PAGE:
P3 – “Community Roots”
Heeley Garden Centre & Eco-Housing
Based on my own personal beliefs about what constitutes a house and home having grown up in the Quaker village of Bournville in south Birmingham, virtually every step of development throughout the third project if the year was dictated by my Manifesto. This tied together three main design drivers.
1 – To re-interpret traditional housing values in Britain (of ownership, having one’s own front garden and back garden, and having a place of calm in your own four walls amidst the storm of the outside world) for the 21st Century working family and young professionals
2 – To re-interpret and further develop the values of the self-build housing movement pioneered by Walter Segal, using MMC (modern methods of construction) to bring the simple timber frame housing construction up-to-date and applicable to the more stringent/intense building process of today.
3 – To build on the work of Heeley City Farm, an organisation whose site neighbours that of the proposed housing scheme, in encouraging the working class people of Heeley and also of wider Sheffield to “Grow Your Own”. Through using as few as the Earth’s resources as possible – both in the construction of the housing and also by growing as much as possible for yourself in your “back garden” as it were – not only money but also energy can be saved.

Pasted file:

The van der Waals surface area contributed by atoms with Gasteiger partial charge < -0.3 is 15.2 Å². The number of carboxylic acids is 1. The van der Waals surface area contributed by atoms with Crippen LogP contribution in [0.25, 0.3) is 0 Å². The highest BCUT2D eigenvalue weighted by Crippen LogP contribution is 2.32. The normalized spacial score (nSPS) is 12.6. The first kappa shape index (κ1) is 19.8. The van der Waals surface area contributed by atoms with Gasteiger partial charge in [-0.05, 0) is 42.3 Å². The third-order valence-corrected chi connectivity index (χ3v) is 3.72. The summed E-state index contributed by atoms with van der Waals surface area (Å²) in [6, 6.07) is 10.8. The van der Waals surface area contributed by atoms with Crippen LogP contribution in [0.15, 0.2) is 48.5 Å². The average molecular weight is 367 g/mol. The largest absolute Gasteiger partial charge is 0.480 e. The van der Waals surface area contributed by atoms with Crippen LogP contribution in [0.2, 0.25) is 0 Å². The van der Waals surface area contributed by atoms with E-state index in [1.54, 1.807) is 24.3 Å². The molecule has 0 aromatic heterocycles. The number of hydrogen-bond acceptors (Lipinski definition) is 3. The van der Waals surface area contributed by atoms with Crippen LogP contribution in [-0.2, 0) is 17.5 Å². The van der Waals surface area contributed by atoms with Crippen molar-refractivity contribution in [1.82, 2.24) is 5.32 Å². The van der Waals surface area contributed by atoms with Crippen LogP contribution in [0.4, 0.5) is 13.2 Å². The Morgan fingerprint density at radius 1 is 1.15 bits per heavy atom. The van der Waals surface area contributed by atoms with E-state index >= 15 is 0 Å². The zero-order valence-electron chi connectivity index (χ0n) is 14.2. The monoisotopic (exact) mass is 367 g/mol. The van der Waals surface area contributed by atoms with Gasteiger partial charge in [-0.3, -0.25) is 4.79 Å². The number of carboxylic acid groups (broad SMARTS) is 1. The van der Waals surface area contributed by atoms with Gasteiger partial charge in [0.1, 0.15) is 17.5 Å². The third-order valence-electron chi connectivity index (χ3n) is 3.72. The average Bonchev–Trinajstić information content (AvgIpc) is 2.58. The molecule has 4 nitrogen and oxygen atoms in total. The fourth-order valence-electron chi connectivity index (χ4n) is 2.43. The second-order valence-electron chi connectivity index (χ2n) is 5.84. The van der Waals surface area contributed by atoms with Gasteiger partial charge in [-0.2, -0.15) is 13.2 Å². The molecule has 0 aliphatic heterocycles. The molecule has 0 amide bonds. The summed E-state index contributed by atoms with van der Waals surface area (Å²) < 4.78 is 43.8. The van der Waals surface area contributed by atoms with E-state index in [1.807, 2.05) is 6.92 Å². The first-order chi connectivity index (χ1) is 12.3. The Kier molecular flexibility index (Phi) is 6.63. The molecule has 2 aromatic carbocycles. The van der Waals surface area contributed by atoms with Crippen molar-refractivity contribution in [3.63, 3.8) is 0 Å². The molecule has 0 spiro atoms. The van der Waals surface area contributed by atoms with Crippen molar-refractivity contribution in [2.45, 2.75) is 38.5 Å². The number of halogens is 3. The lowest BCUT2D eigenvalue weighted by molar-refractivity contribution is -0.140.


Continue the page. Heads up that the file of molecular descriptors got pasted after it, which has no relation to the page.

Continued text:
At every step of the way, the design process and project itself were shaped by the need to balance the ideals listed above. For example:
– Initial basic decisions such as whether to go down the true self-build or co-housing routes were dictated by the social and economical conditions of Heeley (not deemed plausible as of yet)
– The preferred layout of a series of “meandering” 2-storey houses was put aside in favour of one more suited to the site and environmental concerns (ie the perceived threshold and harsh//soft edge conditions of the given site, and the continuous North slope as a negative solar consideration).
– More spacious stilted bungalows – using a continuous walkway to provide disabled access – were also complemented by 2-storey houses to provide more density on the site as dictated by modern housing demands, and also to free up more space in the “courtyard” area for allotment beds.
P2 – “Open Arms” – Darnall Community Library
Given the brief of bringing the traditional library up-to-date for the 21st century user, the project was developed through two distinct but complementary design stratagems. One in physical terms, to respond to the two starkly contrasting site faces East-West, and the second in cultural terms, to respond to the various fractured elements of the population of Darnall.
The emphasis was to create separate but subtly interlinking spaces for the various anticipated users of a new library in this rather faded suburb of Sheffield, with unique design features integrated into these areas, in order to further the feeling of interaction on a personal level attached to a greater whole. From this user-targeted design program, the end goal of a resident-run library/activity centre – such as Walkley Library across the city – and the creation of a truly interlinked and independent “community” could be achieved…
P1 – Cycling Centre